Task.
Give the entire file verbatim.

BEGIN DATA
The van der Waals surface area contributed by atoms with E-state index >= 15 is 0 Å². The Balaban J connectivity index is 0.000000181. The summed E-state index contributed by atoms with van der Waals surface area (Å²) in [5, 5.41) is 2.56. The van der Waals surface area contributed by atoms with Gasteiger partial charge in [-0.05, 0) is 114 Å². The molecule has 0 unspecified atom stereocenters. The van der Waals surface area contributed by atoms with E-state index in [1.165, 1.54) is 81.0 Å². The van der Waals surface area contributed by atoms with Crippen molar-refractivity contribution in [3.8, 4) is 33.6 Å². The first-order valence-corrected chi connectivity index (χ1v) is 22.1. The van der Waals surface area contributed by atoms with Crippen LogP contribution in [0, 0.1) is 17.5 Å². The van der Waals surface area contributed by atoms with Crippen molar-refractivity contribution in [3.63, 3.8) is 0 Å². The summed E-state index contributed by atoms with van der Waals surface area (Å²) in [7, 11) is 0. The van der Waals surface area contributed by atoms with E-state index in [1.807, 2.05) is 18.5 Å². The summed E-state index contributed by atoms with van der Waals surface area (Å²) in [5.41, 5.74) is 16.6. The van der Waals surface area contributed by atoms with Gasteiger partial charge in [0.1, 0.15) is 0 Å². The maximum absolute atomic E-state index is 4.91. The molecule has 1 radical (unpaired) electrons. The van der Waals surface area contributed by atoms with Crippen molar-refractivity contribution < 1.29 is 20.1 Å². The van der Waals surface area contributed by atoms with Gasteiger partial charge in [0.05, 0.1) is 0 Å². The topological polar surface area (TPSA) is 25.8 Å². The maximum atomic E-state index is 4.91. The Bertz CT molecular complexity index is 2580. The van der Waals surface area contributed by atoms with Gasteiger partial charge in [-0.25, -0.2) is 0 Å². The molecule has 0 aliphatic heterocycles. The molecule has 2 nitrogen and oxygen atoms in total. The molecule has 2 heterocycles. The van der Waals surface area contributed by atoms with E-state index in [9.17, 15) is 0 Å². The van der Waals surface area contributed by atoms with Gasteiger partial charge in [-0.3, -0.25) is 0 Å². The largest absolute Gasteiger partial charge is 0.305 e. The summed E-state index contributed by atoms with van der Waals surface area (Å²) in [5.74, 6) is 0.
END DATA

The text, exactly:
The van der Waals surface area contributed by atoms with E-state index >= 15 is 0 Å². The Balaban J connectivity index is 0.000000181. The summed E-state index contributed by atoms with van der Waals surface area (Å²) in [5, 5.41) is 2.56. The van der Waals surface area contributed by atoms with Gasteiger partial charge in [-0.05, 0) is 114 Å². The molecule has 0 unspecified atom stereocenters. The van der Waals surface area contributed by atoms with E-state index in [1.165, 1.54) is 81.0 Å². The van der Waals surface area contributed by atoms with Crippen molar-refractivity contribution in [3.8, 4) is 33.6 Å². The first-order valence-corrected chi connectivity index (χ1v) is 22.1. The van der Waals surface area contributed by atoms with Crippen LogP contribution in [0, 0.1) is 17.5 Å². The van der Waals surface area contributed by atoms with Crippen molar-refractivity contribution in [3.63, 3.8) is 0 Å². The summed E-state index contributed by atoms with van der Waals surface area (Å²) in [7, 11) is 0. The van der Waals surface area contributed by atoms with E-state index in [1.807, 2.05) is 18.5 Å². The summed E-state index contributed by atoms with van der Waals surface area (Å²) in [5.41, 5.74) is 16.6. The van der Waals surface area contributed by atoms with Gasteiger partial charge in [0.1, 0.15) is 0 Å². The maximum absolute atomic E-state index is 4.91. The molecule has 1 radical (unpaired) electrons. The van der Waals surface area contributed by atoms with Crippen molar-refractivity contribution < 1.29 is 20.1 Å². The van der Waals surface area contributed by atoms with Gasteiger partial charge in [0.05, 0.1) is 0 Å². The topological polar surface area (TPSA) is 25.8 Å². The maximum atomic E-state index is 4.91. The Bertz CT molecular complexity index is 2580. The van der Waals surface area contributed by atoms with Gasteiger partial charge in [-0.25, -0.2) is 0 Å². The molecule has 0 aliphatic heterocycles. The molecule has 2 nitrogen and oxygen atoms in total. The molecule has 2 heterocycles. The van der Waals surface area contributed by atoms with E-state index in [9.17, 15) is 0 Å². The van der Waals surface area contributed by atoms with Gasteiger partial charge in [-0.3, -0.25) is 0 Å². The largest absolute Gasteiger partial charge is 0.305 e. The summed E-state index contributed by atoms with van der Waals surface area (Å²) in [5.74, 6) is 0.